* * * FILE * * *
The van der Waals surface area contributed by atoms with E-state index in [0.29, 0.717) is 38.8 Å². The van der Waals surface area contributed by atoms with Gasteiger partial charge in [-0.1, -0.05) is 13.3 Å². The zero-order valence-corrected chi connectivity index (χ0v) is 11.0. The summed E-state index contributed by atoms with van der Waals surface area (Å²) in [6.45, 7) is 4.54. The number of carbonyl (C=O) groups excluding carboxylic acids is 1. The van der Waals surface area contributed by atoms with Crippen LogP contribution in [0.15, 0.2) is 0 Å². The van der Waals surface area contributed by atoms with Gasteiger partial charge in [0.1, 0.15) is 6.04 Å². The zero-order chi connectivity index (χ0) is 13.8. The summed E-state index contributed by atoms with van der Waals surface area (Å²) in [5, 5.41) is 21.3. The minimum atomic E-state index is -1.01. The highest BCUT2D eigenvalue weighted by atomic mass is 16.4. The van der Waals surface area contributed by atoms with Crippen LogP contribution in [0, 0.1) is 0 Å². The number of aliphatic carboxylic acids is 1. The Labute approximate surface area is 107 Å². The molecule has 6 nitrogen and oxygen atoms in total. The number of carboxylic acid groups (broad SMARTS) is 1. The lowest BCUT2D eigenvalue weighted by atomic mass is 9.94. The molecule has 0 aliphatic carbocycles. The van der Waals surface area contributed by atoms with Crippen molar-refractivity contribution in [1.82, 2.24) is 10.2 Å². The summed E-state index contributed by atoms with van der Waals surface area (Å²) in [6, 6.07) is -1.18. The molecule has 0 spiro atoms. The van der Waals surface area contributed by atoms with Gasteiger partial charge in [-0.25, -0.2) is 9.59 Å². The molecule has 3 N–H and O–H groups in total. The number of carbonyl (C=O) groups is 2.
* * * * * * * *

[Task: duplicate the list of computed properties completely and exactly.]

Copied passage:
The van der Waals surface area contributed by atoms with E-state index in [0.29, 0.717) is 38.8 Å². The van der Waals surface area contributed by atoms with Gasteiger partial charge in [-0.1, -0.05) is 13.3 Å². The zero-order valence-corrected chi connectivity index (χ0v) is 11.0. The summed E-state index contributed by atoms with van der Waals surface area (Å²) in [6.45, 7) is 4.54. The number of carbonyl (C=O) groups excluding carboxylic acids is 1. The van der Waals surface area contributed by atoms with Crippen LogP contribution in [0.15, 0.2) is 0 Å². The van der Waals surface area contributed by atoms with Gasteiger partial charge in [0.1, 0.15) is 6.04 Å². The zero-order chi connectivity index (χ0) is 13.8. The summed E-state index contributed by atoms with van der Waals surface area (Å²) in [5, 5.41) is 21.3. The minimum atomic E-state index is -1.01. The highest BCUT2D eigenvalue weighted by atomic mass is 16.4. The van der Waals surface area contributed by atoms with Crippen LogP contribution in [0, 0.1) is 0 Å². The number of aliphatic carboxylic acids is 1. The Labute approximate surface area is 107 Å². The molecule has 6 nitrogen and oxygen atoms in total. The number of carboxylic acid groups (broad SMARTS) is 1. The lowest BCUT2D eigenvalue weighted by atomic mass is 9.94. The molecule has 0 aliphatic carbocycles. The van der Waals surface area contributed by atoms with Crippen molar-refractivity contribution in [1.82, 2.24) is 10.2 Å². The summed E-state index contributed by atoms with van der Waals surface area (Å²) in [6, 6.07) is -1.18. The molecule has 0 spiro atoms. The van der Waals surface area contributed by atoms with Gasteiger partial charge in [-0.25, -0.2) is 9.59 Å². The molecule has 3 N–H and O–H groups in total. The number of carbonyl (C=O) groups is 2.